1. ^ a b c d The Fix: Match-fixing Singapore Style“. Invisible Dog, No. 7. Jul 2012. Accessed 17 December 2013.
  2. ^ The New York Times (Chinese Web Edition)]. 神秘新加坡男子遥控意大利联赛 [“”Mysterious Singaporean Man Controls Italian Games from a Distance”]. 17 February 2013. Accessed 17 Dec 2013. (in Chinese)
  3. ^ a b c d e f Fisher, Jonah (26 September 2013). “Singapore ‘match-fixing boss’ faces indefinite limbo”. BBC. Retrieved 30 November 2013.
  4. ^ a b c d e f g h i Ho, Stanley. “Just who is Dan Tan?The Straits Times, 14 February 2013. Accessed 19 Dec 2013.
  5. ^ a b c “Dan Tan finally nabbed for match-fixing”. AsiaOne. 21 September 2013. Archived from the original on 30 September 2013. Retrieved 30 November 2013.
  6. ^ a b c d e f g h i j Buncombe, Andrew (29 March 2013). “Dan Tan: the man who fixed football”. The Independent. Retrieved 30 November 2013.
  7. ^ a b Stern. “Der Fußball-Wettskandal” “[The Football Betting Scandal]”. 28 July 2011. Accessed 18 Dec 2013. (in German)
  8. ^ a b Match-fixing arrests: Dan Tan unravelled Archived 19 December 2013 at the Wayback Machine”. The New Paper. Accessed 19 December 2013.
  9. ^ Also written Football Four U and Football 4 U.
  10. ^ a b Interview with the Kelong King: Wilson Raj Perumal“. Invisible Dog, No. 7. July 2012. Accessed 18 December 2013.
  11. ^ a b Singh, Dilenjit & al. “He was ‘fixed’ by fellow kelong king Archived 17 December 2013 at the Wayback Machine”. The New Paper, 16 June 2012. Accessed 18 Dec 2013.
  12. ^ a b Zaihan Mohamed Yusof. “New name in match-fixing syndicate? Archived 19 December 2013 at the Wayback Machine” The New Paper, 1 August 2011. Accessed 19 Dec 2013.
  13. ^ Helsingin Sanomat (International Edition). “Start of Veikkausliiga season may have to be postponed amidst wrangles over clubs’ eligibility“. 13 April 2011. Accessed 19 Dec 2013.
  14. ^ a b c Zaihan Mohamed Yusof. “‘They made a fool out of me’.” The New Paper, 9 Jan 2012. Accessed 19 Dec 2013.
  15. ^ Dan Tan finally nabbed for match fixing“. The New Paper, 21 September 2013. Accessed 19 Dec 2013.
  16. ^ a b Wang Meng Meng. “Alleged match-fixer Dan Tan assisting Singapore authorities in investigations“. The Straits Times. 21 February 2013. Accessed 17 Dec 2013.
  17. ^ a b c d e f g h Forrest, Brett (15 August 2012). “All the world is staged”. ESPN. Archived from the original on 12 November 2013. Retrieved 30 November 2013.
  18. ^ a b c d Zaihan Mohamed Yusof & al. “I wasn’t smart enough to spot the wolves Archived 19 December 2013 at the Wayback Machine”. The New Paper, 24 Jun 2011. Accessed 18 Dec 2013.
  19. ^ Zaihan Mohamed Yusof. “S’pore firm named in Finnish ‘kelong’ probe on Wilson Raj Archived 19 December 2013 at the Wayback Machine”. The New Paper, 9 April 2011. Accessed 19 Dec 2013.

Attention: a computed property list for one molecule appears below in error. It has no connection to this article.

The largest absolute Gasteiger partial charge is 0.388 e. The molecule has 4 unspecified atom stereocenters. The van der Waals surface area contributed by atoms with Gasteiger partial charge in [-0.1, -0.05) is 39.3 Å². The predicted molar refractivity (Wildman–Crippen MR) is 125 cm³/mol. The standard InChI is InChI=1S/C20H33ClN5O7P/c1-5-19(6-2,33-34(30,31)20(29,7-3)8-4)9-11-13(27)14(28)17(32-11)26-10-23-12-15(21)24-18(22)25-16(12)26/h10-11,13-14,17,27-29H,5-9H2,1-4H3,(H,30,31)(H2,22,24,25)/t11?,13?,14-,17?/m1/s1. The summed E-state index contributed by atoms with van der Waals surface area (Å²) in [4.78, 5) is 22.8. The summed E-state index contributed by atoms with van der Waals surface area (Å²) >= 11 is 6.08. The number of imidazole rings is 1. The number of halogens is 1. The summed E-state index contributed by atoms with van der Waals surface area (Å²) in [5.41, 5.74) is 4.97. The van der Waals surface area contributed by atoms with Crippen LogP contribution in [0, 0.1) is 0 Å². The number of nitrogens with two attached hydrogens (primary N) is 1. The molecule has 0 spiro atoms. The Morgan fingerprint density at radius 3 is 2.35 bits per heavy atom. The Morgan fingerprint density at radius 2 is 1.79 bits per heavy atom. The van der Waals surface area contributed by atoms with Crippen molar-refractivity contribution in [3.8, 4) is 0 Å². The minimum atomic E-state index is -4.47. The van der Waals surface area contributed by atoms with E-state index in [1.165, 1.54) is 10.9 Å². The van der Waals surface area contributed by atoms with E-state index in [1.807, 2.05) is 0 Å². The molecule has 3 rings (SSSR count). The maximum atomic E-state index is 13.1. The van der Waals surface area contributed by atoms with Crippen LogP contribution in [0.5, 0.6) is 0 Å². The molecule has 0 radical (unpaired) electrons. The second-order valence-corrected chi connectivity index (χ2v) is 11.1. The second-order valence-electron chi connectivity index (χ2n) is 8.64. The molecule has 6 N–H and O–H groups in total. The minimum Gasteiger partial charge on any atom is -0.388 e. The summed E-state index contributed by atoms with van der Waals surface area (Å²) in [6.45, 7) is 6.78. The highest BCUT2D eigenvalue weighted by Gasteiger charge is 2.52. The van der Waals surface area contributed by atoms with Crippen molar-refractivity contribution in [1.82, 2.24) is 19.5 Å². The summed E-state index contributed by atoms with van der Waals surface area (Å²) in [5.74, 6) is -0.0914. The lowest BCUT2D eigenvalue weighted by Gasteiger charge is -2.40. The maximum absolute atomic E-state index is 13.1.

20. ^ Huuhtanen, Matti. “Finland opens new probe in match-fixing scandal“. Associated Press, 10 June 2011. Accessed 19 Dec 2013.
  21. ^ Reuters. “Finnish bosses sentenced for money laundering“. 25 April 2013. Accessed 19 Dec 2013.
  22. ^ a b c Ng, Ellen. “Suspected match-fixer Suljic arrested in Milan“. Associated Press, 21 February 2013. Accessed 18 Dec 2013.
  23. ^ a b Agence France-Presse [AFP]. “Dan Tan charged in Hungary football match-fixing probe“. 25 May 2013. Accessed 18 Dec 2013.
  24. ^ Fisher, Jonah. “Trailing Singapore’s ‘football match-fixing boss’“. BBC, 5 March 2013. Accessed 18 Dec 2013.
  25. ^ a b Singapore police arrest 14 in match-fixing raids“. BBC, 19 September 2013. Accessed 19 Dec 2013.
  26. ^ a b Match-fixing ‘mastermind’ arrest praised“. Al Jazeera, 23 September 2013. Accessed 19 Dec 2013.
  27. ^ a b INTERPOL. “PR110: Suspected leader of match-fixing gang and 13 others arrested in Singapore Archived 7 November 2013 at the Wayback Machine”. 18 September 2013. Accessed 18 Dec 2013.
  28. ^ a b Von Buschmann, Rafael & al. “Das Phantom” [“The Ghost”]. Der Spiegel, 11 March 2013. Accessed 18 Dec 2013. (in German)
  29. ^ a b Zaihan Mohamed Yusof & al. “Dan Tan: I fixed Barca game“. The New Paper, 20 Mar 2013. Accessed 19 Dec 2013.
  30. ^ Dorsey, James. “Who is Wilson Raj Perumal?New African Magazine. 15 February 2013. Accessed 18 Dec 2013.
  31. ^ a b c d e f Dampf, Andrew & al. “Interpol: Soccer match-fixing leader arrested“. Associated Press, 18 September 2013. Accessed 17 Dec 2013.
  32. ^ “Singapore police arrest 14 over match-fixing”. Al Jazeera. 19 September 2013. Retrieved 30 November 2013.
  33. ^ Jaipragas, Bhavan. “Top match-fixer held in major Singapore bust“. AFP, 19 September 2013. Accessed 19 Dec 2013.
  34. ^ Sim, Walter. “Alleged match-fixing ringleader Dan Tan believed to be held on detention order“. The Straits Times, 2 October 2013. Accessed 19 Dec 2013.
  35. ^ Nair, Sanjay. “Singaporeans charged in UK with match-fixing“. The Straits Times, 30 November 2013. Accessed 19 Dec 2013.
  36. ^ https://www.straitstimes.com/singapore/courts-crime/alleged-match-fixing-mastermind-freed-after-court-rules-against-continued

External links[edit]